Divide and Deal
The Politics of Distribution in Democracies
Publication Year: 2010
Why are democracies so unequal? Despite the widespread expectation that democracy, via expansion of the franchise, would lead to redistribution in favor of the masses, in reality majorities regularly lose out in democracies. Taking a broad view of inequality as encompassing the distribution of wealth, risk, status, and well-being, this volume explores how institutions, individuals, and coalitions contribute to the often surprising twists and turns of distributive politics.
The contributors hail from a range of disciplines and employ an array of methodologies to illuminate the central questions of democratic distributive politics: What explains the variety of welfare state systems, and what are their prospects for survival and change? How do religious beliefs influence people’s demand for redistribution? When does redistributive politics reflect public opinion? How can different and seemingly opposed groups successfully coalesce to push through policy changes that produce new winners and losers?
The authors identify a variety of psychological and institutional factors that influence distributive outcomes. Taken together, the chapters highlight a common theme: politics matters. In seeking to understand the often puzzling contours of distribution and redistribution, we cannot ignore the processes of competition, bargaining, building, and destroying the political alliances that serve as bridges between individual preferences, institutions, and policy outcomes.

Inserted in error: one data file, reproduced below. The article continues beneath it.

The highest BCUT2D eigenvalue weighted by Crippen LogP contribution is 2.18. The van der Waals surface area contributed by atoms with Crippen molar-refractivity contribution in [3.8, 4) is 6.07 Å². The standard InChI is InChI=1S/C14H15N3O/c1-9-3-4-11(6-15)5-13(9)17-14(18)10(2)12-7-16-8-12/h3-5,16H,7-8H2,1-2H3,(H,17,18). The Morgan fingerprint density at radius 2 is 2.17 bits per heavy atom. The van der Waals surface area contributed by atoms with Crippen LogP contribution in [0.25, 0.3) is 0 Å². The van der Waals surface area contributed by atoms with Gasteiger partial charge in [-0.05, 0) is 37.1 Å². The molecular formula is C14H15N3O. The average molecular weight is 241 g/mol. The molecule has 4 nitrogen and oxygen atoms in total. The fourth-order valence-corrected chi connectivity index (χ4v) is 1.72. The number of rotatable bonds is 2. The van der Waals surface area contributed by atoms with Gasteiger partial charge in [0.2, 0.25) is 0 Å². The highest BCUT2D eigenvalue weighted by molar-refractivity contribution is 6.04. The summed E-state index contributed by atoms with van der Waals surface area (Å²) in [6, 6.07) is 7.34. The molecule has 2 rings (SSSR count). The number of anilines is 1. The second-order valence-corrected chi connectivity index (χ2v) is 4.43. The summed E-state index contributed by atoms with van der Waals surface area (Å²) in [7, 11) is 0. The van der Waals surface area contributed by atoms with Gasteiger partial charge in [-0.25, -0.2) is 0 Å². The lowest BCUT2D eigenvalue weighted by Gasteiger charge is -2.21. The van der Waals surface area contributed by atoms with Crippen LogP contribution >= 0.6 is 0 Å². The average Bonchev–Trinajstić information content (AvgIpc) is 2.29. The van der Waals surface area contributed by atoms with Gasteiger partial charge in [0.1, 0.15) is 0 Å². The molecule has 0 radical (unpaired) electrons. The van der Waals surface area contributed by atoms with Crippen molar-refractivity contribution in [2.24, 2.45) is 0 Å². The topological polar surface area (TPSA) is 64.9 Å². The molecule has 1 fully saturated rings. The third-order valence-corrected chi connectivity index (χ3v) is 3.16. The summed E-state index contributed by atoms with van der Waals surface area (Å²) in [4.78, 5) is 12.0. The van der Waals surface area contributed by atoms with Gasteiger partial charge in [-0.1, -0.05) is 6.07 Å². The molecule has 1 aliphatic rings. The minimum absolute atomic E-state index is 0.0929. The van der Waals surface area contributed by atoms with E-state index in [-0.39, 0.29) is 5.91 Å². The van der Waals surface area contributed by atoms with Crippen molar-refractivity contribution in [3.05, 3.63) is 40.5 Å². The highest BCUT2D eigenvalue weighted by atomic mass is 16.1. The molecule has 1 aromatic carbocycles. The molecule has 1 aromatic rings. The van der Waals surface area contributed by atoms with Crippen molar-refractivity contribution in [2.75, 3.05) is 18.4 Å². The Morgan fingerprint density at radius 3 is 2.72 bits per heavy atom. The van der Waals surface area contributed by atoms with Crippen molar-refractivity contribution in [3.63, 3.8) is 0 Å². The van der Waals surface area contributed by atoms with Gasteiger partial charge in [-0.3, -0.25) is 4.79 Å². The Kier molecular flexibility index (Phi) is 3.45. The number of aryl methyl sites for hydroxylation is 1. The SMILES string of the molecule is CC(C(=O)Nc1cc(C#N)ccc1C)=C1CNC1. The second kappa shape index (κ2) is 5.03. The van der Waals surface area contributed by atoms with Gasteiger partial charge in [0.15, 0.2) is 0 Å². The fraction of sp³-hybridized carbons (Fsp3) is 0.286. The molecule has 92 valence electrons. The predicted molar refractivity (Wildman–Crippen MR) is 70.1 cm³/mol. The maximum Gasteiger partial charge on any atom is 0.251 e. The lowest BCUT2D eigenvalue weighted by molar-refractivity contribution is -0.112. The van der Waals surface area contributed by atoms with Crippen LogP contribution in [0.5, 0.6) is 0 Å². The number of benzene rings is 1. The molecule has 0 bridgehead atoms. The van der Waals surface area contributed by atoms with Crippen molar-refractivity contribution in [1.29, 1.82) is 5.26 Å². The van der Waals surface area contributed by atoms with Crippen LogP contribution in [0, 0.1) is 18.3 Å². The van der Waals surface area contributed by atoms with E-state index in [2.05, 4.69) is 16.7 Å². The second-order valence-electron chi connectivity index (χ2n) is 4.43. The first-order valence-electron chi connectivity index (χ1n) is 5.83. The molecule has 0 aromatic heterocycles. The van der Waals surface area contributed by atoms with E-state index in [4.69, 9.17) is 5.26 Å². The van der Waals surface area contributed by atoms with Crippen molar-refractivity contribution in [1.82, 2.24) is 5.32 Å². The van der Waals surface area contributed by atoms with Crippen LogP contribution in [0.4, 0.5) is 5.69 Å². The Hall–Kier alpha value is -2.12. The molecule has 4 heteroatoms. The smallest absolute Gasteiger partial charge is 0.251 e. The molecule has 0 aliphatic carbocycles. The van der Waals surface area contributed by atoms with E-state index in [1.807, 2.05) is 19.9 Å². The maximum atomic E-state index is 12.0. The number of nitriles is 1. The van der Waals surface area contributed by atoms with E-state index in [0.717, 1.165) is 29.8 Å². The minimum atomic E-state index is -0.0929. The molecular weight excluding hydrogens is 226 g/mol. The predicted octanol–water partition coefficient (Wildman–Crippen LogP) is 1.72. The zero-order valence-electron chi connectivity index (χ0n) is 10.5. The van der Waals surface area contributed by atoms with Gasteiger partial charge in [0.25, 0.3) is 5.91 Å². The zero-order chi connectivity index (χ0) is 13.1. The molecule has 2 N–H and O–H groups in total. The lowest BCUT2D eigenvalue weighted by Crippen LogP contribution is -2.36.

Published by: NYU Press
Wealthy people used to find democracy frightening. The reason was simple: the poor, once enfranchised, should be expected to soak the rich. This fear bred elite resistance to expanding the franchise, particularly beyond the propertied classes. Nor did this fear, and the reasoning behind it, go unnoticed on the political left . The failure of the revolutions of 1830 and ...
Part I Institutions
1 Welfare Regimes and Redistribution in the South
The word “crisis” has been widely used in discussions of welfare states and regimes in the late twentieth century. “Almost all advanced industrial democracies cut entitlements in some programs in this period,” summarize Huber and Stephens in their book Development and Crisis of the Welfare State (2001, 1). The crisis could be seen in the developing world also; a key ...
2 Distributional Confl icts in Mature Welfare States
The welfare state has a large, nearly ubiquitous presence in the economic activity of all advanced industrialized societies. The average level of government expenditures in OECD economies grew from 28 percent of GDP (in 1960) to 51 percent of GDP in 1997 (OECD 1999). This growth in the size of the public sector has been accompanied by a commensurate growth in the level of taxes...
3 The Politics of Tax Structure
Governments that wish to redistribute through budgetary policy do so mostly on the spending side and not on the taxing side of the budget. The taxing side is nevertheless important, partly because less-efficient tax structure seems to be associated with lower taxation and spending levels. Hence, political struggles over spending levels may partly be fought as ...
4 AIDS, Inequality, and Access to Antiretroviral Treatment
According to the median voter theorem, democracy should facilitate a more equal distribution of resources. This chapter explores whether this is the case with regard to the provision of highly active antiretroviral therapy (HAART) to people sick with the Acquired Immunodeficiency Syndrome (AIDS). It starts off by demonstrating that...